Breaking the Color Line in Medicine: African Americans in Ophthalmology
Sight is arguably the most important of our five senses. Each year, novel discoveries are made that improve vision, making ophthalmology an exciting field of medicine. Yet, at the dawn of this new century, only a proverbial handful of physicians who deal with vision-related eye diseases, such as glaucoma or diabetes, are African American. Breaking the Color Line in Medicine: African Americans in Ophthalmology is a groundbreaking text documenting an often overlooked topic within the world of medicine and opthalmology. Through intensive research, Lenworth N. Johnson, MD and O.C. Bobby Daniels, EdD present the evolution of African Americans in this noble field of medicine.
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The History 1 On Becoming an Ophthalmologist
Origins of Ophthalmology
The Evolution of Medicine and Ophthalmology in the African American Community 16201800
33 other sections not shown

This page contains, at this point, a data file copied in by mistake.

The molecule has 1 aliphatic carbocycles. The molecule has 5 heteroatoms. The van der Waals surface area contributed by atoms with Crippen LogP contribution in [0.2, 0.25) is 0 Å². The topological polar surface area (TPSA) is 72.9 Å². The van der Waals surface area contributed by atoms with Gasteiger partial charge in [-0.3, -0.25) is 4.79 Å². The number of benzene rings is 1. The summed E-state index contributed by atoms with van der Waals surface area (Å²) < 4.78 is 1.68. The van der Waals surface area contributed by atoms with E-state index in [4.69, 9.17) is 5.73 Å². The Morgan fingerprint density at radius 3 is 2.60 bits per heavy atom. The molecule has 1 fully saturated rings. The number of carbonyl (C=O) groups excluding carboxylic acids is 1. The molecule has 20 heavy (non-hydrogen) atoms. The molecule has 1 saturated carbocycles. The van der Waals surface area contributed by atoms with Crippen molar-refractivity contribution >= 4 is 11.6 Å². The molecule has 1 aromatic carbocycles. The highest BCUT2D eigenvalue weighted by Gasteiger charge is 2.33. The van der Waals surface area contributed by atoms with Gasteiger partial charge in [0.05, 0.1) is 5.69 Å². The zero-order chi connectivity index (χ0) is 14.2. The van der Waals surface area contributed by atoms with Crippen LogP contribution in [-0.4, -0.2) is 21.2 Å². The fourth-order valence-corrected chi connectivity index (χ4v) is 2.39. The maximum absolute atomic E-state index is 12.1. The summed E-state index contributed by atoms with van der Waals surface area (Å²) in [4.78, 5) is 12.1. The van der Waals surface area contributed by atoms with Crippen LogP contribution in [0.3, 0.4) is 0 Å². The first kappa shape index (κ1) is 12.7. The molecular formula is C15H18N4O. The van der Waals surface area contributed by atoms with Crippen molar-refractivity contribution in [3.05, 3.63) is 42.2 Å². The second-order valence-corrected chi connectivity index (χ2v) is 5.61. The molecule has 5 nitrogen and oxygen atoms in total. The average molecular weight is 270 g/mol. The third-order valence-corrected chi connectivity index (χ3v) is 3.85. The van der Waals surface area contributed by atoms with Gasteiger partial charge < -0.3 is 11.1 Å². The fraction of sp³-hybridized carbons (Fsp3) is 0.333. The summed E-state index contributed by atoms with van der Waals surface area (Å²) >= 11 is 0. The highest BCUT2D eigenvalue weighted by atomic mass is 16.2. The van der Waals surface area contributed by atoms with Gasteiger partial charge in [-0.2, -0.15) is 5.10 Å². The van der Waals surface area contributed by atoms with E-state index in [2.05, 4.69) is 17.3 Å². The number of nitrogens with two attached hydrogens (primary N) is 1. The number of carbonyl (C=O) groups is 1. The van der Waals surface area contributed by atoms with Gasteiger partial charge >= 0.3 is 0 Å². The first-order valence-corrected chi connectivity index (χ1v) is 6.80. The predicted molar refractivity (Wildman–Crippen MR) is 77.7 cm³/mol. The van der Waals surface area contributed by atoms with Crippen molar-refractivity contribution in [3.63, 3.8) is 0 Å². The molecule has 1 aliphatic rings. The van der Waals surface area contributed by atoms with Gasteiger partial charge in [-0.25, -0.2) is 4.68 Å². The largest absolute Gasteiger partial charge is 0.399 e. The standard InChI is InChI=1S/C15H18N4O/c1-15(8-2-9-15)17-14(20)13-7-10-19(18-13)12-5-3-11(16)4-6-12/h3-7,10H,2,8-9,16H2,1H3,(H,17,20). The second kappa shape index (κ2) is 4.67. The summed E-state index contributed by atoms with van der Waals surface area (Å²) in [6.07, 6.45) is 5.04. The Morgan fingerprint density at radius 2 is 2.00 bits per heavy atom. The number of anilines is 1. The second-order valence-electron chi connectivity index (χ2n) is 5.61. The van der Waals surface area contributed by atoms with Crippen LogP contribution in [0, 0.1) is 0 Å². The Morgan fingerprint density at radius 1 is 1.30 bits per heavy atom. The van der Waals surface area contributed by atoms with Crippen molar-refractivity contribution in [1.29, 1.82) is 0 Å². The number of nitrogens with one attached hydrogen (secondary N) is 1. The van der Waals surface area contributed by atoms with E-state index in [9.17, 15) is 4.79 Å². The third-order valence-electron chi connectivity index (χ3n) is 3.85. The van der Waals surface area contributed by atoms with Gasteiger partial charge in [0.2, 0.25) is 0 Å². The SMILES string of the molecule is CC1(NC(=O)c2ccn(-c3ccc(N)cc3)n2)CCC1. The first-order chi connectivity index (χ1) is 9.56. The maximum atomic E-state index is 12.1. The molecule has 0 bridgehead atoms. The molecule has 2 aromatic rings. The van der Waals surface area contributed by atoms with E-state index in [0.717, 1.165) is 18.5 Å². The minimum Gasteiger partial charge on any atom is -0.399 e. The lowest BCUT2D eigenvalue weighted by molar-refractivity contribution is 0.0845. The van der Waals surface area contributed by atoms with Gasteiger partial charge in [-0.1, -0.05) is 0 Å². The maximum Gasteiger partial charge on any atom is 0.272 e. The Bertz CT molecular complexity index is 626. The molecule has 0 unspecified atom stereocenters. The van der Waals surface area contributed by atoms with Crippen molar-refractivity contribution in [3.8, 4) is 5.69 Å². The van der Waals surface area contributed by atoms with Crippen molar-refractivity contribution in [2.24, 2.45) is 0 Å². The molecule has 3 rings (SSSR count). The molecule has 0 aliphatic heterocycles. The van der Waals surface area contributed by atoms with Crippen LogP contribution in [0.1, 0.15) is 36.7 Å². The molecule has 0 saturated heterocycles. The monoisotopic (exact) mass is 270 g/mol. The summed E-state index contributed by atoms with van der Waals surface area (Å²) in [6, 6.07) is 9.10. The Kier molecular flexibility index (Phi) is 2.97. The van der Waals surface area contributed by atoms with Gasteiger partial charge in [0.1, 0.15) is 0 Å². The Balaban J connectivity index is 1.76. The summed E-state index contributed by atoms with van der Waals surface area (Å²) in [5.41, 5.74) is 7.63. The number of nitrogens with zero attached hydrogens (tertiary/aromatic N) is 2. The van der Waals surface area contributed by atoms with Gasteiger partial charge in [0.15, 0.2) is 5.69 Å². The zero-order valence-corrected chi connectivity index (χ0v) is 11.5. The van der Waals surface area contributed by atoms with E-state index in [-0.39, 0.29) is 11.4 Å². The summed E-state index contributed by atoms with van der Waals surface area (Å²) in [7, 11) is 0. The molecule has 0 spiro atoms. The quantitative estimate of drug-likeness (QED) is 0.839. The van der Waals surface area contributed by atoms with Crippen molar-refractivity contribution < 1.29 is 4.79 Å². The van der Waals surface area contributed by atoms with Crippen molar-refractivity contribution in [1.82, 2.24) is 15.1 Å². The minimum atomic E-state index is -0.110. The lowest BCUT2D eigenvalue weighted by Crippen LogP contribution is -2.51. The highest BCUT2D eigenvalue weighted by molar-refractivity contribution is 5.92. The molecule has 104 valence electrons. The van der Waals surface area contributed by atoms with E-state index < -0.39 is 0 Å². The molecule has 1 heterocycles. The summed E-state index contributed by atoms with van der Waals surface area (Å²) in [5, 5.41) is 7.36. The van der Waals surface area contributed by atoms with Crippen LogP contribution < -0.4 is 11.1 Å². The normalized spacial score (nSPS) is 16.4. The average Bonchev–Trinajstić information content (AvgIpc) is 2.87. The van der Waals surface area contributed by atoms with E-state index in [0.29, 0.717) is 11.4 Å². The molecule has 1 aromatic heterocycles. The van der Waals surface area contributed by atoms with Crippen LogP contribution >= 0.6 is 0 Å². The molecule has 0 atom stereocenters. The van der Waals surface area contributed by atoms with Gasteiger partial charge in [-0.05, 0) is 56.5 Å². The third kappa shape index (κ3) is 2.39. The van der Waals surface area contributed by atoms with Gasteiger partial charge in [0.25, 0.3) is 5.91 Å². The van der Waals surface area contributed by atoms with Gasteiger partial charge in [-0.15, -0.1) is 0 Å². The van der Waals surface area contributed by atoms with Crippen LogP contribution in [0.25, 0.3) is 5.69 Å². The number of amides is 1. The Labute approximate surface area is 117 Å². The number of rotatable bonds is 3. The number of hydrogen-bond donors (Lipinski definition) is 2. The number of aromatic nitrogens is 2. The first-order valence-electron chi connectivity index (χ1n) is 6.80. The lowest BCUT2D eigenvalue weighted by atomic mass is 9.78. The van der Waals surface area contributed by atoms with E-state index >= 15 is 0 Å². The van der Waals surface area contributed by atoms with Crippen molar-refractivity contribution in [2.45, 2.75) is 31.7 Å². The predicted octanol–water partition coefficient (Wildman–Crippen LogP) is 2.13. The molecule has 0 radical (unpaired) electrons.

Academy of Ophthalmology admission affirmative action African American ophthalmologist African American physicians American Academy American Board American medical appointed Arrindell attended Award Axel became become black physicians Board of Ophthalmology career Caucasian Caucasian Americans century certified Charles clinical Davis Dawson department of ophthalmology diseases Drew University Ear Infirmary earned his MD enrollment Everton Eye Institute father fellowship female Figure glaucoma graduate Hansen Higginbotham high school Homer G honor Howard University James Johnson Kamguia Kosoko Kudos Lenworth Louis Maurice MD degree Medical Center medical education medical school Meharry Medical College Mississippi mology National Medical Association Negro ophthal ophthalmology residency programs Otolaryngology patients pediatric ophthalmology percent Phillips Hospital practice professor of ophthalmology Rabb race racial racism Roman School of Medicine separate but equal served slaves Society surgeon surgery Sylvia Watson Tennessee thalmology University of California University of Maryland University School Venable Washington William York